Insomnia is a common complaint with the patients I see who have health challenges such as fibromyalgia, hypothyroidism symptoms, peripheral neuropathy and vertigo.
If you suffer from trouble getting to sleep or staying asleep, you know how frustrating that can be! There are many reasons for insomnia. In my practice, I find that a majority of insomniacs suffer from varying degrees of adrenal gland fatigue related to abnormal immune activity as a result of undetected autoimmune illness.
What is the adrenal gland, you may ask? The adrenal gland is a small dual layered endocrine gland fount atop each kidney. This important little gland is tasked with many jobs in your body. Adrenal glands are made up of two parts; the cortex and medulla. Each part produces hormones, which are chemical messengers that regulate body functions. The medulla (inner layer of the adrenal gland), produces the hormones norepinephrine (noradrenaline) and epinephrine (adrenalin), which regulate the "fight or flight" response in the body, the body's reaction to stressful events. The cortex (the outer layer of the adrenal gland), produces several hormones that affect blood pressure and blood sugar levels, growth, as well as some sexual characteristics.
When someone has a chronic health challenge with a previously undetected autoimmune component, several detrimental changes in body chemistry occur.
To put is simply; inflammatory immune signalling chemicals play a role in triggering abnormal nervous system function and a breakdown of the main barrier systems of the body (such as the gut-blood barrier and the blood-brain barrier). These barriers are like the walls of your house, which are supposed to keep good things in and bad things out. When the "walls" are damaged, the immune system springs into action to attack invaders and all kinds of bad things start happening.
A viscious cycle progressses with the nervous system and inflammatory immune chemicals, called cytokines, stimulating the adrenal glands, which in turn stimulate the nervous system, etc. This wind-up depletes the abilty of the adrenal glands to keep blood sugar levels adequate for proper brain and nervous system function.
As you try to sleep you may find your brain too active and you can't fall asleep. Another common insomnia pattern is the ability to fall asleep, only to wake up a couple of hours later. The most common reason for this pattern is the lowered blood sugar (from poor adrenal function) signals a stress response and the adrenal glands produce adrenaline, which wakes you up. Now you are awake and have trouble getting back to sleep! Take the Adenal Glad Quick Check Quiz to evaluate your adrenal function.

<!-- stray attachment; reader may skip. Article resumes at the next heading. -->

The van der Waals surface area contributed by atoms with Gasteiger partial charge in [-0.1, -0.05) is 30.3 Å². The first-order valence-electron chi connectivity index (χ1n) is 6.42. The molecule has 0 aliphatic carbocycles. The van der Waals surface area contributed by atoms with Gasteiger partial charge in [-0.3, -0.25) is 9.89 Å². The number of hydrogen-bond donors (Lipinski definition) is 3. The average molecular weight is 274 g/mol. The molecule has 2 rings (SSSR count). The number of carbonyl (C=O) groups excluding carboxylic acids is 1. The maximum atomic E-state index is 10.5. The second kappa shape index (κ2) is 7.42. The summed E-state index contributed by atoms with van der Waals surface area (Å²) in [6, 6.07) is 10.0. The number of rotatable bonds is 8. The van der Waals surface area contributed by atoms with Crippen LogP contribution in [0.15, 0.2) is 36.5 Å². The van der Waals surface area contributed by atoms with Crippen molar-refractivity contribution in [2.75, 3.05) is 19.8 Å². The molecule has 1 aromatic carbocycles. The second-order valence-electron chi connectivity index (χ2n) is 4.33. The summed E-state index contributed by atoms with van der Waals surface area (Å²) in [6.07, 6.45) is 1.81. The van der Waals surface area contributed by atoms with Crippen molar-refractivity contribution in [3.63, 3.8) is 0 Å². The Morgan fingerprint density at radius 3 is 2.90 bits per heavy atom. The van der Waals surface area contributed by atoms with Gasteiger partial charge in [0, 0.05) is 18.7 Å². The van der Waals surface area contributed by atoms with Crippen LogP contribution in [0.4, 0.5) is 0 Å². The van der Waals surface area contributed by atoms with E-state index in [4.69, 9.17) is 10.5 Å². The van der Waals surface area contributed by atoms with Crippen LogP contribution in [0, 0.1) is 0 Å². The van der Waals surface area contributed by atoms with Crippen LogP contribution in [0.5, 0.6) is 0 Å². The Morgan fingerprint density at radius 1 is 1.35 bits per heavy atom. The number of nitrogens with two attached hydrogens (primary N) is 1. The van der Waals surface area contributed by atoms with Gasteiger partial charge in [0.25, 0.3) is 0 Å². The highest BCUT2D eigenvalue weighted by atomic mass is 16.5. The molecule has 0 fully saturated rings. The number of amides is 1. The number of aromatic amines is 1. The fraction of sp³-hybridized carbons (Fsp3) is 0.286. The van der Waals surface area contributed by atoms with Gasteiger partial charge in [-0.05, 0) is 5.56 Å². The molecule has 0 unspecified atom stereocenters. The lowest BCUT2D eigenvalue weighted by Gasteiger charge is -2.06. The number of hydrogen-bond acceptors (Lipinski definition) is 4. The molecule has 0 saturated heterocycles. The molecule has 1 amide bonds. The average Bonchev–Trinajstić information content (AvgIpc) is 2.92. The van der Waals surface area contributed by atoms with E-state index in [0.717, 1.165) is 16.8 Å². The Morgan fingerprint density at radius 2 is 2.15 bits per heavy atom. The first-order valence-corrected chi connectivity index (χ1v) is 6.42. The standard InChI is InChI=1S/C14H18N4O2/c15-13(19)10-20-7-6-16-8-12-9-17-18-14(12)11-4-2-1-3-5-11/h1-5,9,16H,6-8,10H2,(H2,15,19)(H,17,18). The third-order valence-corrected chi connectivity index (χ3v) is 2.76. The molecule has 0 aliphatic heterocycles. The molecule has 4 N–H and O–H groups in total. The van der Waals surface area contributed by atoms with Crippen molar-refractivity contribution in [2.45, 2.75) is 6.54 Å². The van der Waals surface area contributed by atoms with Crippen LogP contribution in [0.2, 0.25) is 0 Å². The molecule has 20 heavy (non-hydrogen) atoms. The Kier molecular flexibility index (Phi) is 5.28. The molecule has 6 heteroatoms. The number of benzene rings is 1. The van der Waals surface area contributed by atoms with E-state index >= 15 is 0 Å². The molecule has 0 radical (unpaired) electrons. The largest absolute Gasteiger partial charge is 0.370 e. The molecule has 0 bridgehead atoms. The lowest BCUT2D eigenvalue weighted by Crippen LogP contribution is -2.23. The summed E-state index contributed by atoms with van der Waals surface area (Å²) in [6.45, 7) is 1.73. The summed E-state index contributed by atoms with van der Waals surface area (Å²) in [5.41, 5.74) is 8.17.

The good news, is with proper evaluation of your condition, the underlying problems can be discovered and addressed along with healing of the adrenal gland. The result; a greater number of hours of deep slumber for you. When you are more rested, you are more ready to tackle your work, have fun with your family and enjoy hobbies and pastimes!
Below is a list of various nutrients that affect a person with Insomnia
- Vitamin B3 (niacin) - increases REM sleep; improves both quality and quantity of sleep by converting trytophan to serotonin.
- Folate & Vitamin B6 - both are cofactors for several neurotransmitters in the brain such as serotonin and dopamine, many of which regulate sleep patterns.
- Vitamin B12 - normalizes circadian rythms (sleep-wake cycles); therapeutic benefits of B12 supplementation, both oral and intravenous, seen in studies.
- Magnesium - improving magnesium status is associated with better quality sleep; mimics the action of melatonin; also alleviates insomnia due to restless leg syndrome.
- Zinc & Copper - both interact with NMDA (N-methyl-D-aspartate) receptors in the brain that regulate sleep; a higher Zn/Cu ratio is linked to longer sleep duration.
- Oleic Acid - this fatty acid is a precursor of oleamide, which regulates our drive for sleep and tends to accumulate in the spinal fluid of sleep-deprived animals. Oleic acid also facilitates the absorption of vitamin A.
- Vitamin A - studies suggest vitamin A deficiency alters brain waves in non-REM sleep causing sleep to be less restorative.
- Vitamin B1 (thiamin) - in clinical trials, supplementation of healthy individuals that had marginal B1 deficiency improved their sleep.
Click on the image below to download this chart with references:
One of the tests used to evaluate nutritional imbalances at Johnson Chiropractic Neurology & Nutrition is the Spectracell Micronutrient Test. I find this test invaluable at fine tuning our patients nutrtitional eating and supplement plan. Rather than guessing about what nutrients a patient is deficient in, this test shows very distinctly what is needed to help overcome their chronic health challenge.
Medications, genetic influences, dietary habits all play a part in the unique nutritional deficiency that needs repletion for an individual. Often, it's a matter of changing ones diet and supplements that will make the difference with continue suffering or returning to a state of vibrant health.
A good example come from my own experience with warts on my right foot that would not go away for years. Once the proper testing was done and a deficiency discovered and remedied, the warts disappeared in 3 weeks. I wrote an article about it entitled; Untangling Autoimmune Illness Mysteries With Proper Testing.
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